Reference
Shaw, W. (2017). Business ethics: Ninth edition. Cengage Learning.

jayala14

says:

Ethics as stated in the textbook investigates questions of right and wrong (Shaw 2017). Ethics can be heavily influenced by the people that govern our personal experiences. As a child our ethical stance is molded by the beliefs that our parents, teachers, and church leaders instilled to us. As a child it is easy to believe what is taught, and as we start to age and develop our own ethical and moral standpoints we may think that we are less susceptible to being influenced by the ideas and beliefs of others that do not align with our own. However, speaking from personal experience as an adult I continue to grow and mold my ethical standpoint continuously as I experience new things I have never gone through. I have worked at a court house and have had to follow state laws and help with criminal trials for people that I personally believed to be innocent or were misunderstood. It is hard to have to ignore your ethical and moral stance on a situation, and I have found it even more difficult to not only put aside my own beliefs but actively work against what I believed in even if it was the lawful thing to do. I continue to believe that ethics is developed by our personal experiences, and so long as we are living and going through new things, I believe our ethical and moral stance has the ability to adapt and evolve with us.

References
Shaw, W. H. (2017). Business Ethics: A Textbook with Cases. Cengage Learning.

Sandra

says:

Great post, jayala.

I liked how you described how your ethical standards often come into conflict with your legal and professional obligations, That must be very difficult for you. I often wonder about the toll that following exacting requirements without allowing much for individual circumstances often imposes on people involved with the justice system – not just attorneys but police officers, parole officers, family services workers. I have a relative employed in the criminal justice system. In their case, they are very by-the-book. In their view, a lack of professionalism and ethical breaches among the staff are a problem for the institution, and bother them on a personal level.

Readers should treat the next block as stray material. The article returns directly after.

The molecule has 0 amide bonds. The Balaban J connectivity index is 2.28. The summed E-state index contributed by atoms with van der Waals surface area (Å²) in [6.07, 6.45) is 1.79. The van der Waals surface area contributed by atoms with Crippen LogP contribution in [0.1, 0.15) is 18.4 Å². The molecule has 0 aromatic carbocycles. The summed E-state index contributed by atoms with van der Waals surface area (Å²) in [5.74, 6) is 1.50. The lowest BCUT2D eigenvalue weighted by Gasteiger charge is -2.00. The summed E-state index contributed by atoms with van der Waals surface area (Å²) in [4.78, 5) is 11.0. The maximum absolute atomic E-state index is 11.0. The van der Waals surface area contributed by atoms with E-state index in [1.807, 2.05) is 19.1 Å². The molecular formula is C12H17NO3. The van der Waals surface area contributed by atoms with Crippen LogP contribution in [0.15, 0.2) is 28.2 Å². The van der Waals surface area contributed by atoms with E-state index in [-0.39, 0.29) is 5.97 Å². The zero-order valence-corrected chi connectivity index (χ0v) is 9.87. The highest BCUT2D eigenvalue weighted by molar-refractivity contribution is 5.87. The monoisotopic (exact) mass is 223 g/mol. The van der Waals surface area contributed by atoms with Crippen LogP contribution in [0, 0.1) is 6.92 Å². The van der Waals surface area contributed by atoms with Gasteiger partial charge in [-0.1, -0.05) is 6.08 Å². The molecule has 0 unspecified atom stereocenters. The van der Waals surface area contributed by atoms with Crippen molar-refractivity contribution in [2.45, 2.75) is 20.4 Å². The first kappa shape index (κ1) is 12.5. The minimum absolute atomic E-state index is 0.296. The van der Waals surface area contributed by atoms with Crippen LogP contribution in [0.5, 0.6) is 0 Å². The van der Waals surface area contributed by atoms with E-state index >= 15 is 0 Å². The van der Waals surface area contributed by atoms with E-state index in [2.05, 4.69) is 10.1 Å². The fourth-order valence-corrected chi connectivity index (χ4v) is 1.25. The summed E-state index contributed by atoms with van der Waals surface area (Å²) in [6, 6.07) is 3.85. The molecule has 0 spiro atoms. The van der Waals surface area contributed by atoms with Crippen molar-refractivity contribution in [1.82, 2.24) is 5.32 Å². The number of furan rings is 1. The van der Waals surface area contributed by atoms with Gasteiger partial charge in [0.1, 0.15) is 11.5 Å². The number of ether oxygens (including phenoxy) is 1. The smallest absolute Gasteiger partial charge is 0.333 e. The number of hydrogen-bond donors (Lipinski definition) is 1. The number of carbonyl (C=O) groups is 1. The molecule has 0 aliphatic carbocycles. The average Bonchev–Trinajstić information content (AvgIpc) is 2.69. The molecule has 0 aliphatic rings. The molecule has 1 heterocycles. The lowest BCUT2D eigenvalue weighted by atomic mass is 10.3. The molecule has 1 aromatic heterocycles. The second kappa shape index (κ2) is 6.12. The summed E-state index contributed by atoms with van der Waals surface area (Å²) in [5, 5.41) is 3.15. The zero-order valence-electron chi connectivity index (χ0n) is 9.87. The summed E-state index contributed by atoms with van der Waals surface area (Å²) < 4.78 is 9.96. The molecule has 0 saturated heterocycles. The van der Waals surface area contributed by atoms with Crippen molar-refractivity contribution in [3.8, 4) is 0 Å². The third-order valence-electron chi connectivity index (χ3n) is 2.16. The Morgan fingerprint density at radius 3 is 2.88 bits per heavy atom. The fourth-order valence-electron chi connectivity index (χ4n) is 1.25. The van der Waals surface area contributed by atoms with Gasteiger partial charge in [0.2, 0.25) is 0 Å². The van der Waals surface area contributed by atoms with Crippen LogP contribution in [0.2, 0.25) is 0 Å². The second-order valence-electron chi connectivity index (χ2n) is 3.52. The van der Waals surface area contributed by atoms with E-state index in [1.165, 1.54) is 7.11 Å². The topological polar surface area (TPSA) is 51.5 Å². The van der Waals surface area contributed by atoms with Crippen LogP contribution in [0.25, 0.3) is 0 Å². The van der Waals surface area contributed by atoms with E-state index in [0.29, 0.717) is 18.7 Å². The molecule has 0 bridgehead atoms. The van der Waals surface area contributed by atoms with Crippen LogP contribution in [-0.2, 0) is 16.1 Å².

You also talked about how we keep growing ethically as adults, I agree. Also experiences tailored to specific situations can be valuable in giving people the tools they need to navigate difficult or foreign situations. I recently served on a jury for the first time, and still think about it. There was some questionable ethical conduct in the jury room throughout the trial with respect to impartiality. If I’d had some prior juror experience in a less serious case I’d like to think I would have recognized the problem sooner and had better language tools to address it.